La Salle defies all conventional analysis. The talent is there. They just can't - or won't - defend anybody. The projection is 13-18, 5-11 in the Atlantic 10. Given that the Explorers had chances to win against Missouri, Oklahoma State and Villanova, something is clearly amiss.

The projection for Saint Joseph's is 10-20, 4-12. If that sounds familiar, it should. Last season's Hawks finished 10-20, 5-11. That does not sound like progress, but for the optimists, if they are still out there, last season's team was older and this season's team is the youngest in the modern history of the program.

THE CLASS OF 2011

On Friday, the newest Big 5 Hall of Fame Class will be inducted at the Palestra. I had the pleasure of watching all three men up close.

As a sophomore, Kerry Kittles was the best player on Villanova's NIT champions. As a junior, he was the best player on his school's only Big East championship team. As a senior, he was a first-team All-American. Scottie Reynolds took a good run at him, but Kittles still holds his school's scoring record. He won the Geasey Award as the best player in the Big 5 as a junior and senior. I am not sure there has ever been a faster end-to-end player than Kittles in my time here. When he shot the gap in the passing lanes, he didn't miss the ball much and nobody was ever catching him.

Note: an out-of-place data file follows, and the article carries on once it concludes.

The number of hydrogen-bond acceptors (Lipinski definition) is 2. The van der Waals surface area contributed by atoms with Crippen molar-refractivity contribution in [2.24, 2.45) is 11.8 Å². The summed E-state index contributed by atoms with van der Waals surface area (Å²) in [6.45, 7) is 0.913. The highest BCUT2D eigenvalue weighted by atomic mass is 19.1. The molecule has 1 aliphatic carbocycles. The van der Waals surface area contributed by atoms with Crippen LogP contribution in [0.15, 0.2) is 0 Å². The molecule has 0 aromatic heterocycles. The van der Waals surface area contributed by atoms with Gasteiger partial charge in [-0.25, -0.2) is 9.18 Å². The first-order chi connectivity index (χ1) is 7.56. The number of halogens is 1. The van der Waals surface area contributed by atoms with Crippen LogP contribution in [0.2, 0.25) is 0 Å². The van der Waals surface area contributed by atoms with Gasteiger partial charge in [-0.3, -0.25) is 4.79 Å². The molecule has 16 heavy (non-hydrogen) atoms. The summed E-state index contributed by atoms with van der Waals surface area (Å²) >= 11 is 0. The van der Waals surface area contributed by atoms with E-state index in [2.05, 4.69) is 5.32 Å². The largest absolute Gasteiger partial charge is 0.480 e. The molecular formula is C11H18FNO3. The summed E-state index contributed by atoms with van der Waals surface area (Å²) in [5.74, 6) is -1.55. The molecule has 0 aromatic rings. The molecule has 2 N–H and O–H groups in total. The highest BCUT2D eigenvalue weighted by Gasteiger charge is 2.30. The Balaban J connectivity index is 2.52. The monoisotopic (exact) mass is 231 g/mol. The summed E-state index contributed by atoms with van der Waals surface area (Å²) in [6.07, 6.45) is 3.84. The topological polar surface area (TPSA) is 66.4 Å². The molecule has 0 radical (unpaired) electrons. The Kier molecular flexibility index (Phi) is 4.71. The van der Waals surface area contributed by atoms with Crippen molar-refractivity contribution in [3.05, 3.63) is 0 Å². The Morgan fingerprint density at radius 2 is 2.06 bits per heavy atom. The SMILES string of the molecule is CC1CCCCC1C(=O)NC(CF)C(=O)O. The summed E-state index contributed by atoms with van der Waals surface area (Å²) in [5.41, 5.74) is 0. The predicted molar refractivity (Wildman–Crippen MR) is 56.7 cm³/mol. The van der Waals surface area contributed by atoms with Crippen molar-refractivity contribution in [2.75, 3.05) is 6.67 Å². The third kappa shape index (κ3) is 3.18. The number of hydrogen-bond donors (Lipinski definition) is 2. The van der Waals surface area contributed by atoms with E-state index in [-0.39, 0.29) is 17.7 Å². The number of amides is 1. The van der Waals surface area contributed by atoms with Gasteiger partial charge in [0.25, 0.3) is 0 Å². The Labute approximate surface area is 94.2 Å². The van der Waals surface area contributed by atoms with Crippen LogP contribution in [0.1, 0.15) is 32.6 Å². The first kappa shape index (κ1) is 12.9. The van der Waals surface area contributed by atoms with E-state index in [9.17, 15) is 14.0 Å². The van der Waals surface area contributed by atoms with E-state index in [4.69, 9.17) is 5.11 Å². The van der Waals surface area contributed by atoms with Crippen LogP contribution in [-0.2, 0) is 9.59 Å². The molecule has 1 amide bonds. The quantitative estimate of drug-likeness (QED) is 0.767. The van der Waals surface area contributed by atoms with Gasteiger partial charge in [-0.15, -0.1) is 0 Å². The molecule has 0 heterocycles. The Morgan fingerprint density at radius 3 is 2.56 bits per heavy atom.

Saint Joseph's point guard Rashid Bey won the Geasey Award the 2 years after Kittles' Villanova career ended. He ran the show for the Hawks' second and most recent A-10 championship in 1997. That team went on to play in the Sweet 16 against defending national champion Kentucky. One of my favorite people to talk to, Bey was a big-moments player who got better as the stakes got higher.

I don't know if Temple's Rick Brunson was John Chaney's favorite player, but I can't imagine anybody who played more in his coach's image. He was smart, under control and had a perfect understanding of how to play the game the way his coach wanted it played. Nobody was surprised when Brunson became a coach. He was a coach at Temple, only he did it while wearing a uniform.

NO SETTLING

When Jerome Allen accepted the permanent position as Penn coach last spring, I thought his press conference was the most impressive and heartfelt I have seen in that setting. And I have seen a few of them.

I have known Jerome since he was a player at Penn. His great play sort of spoke for itself, but he was always one of the most impressive and insightful people about the game and life.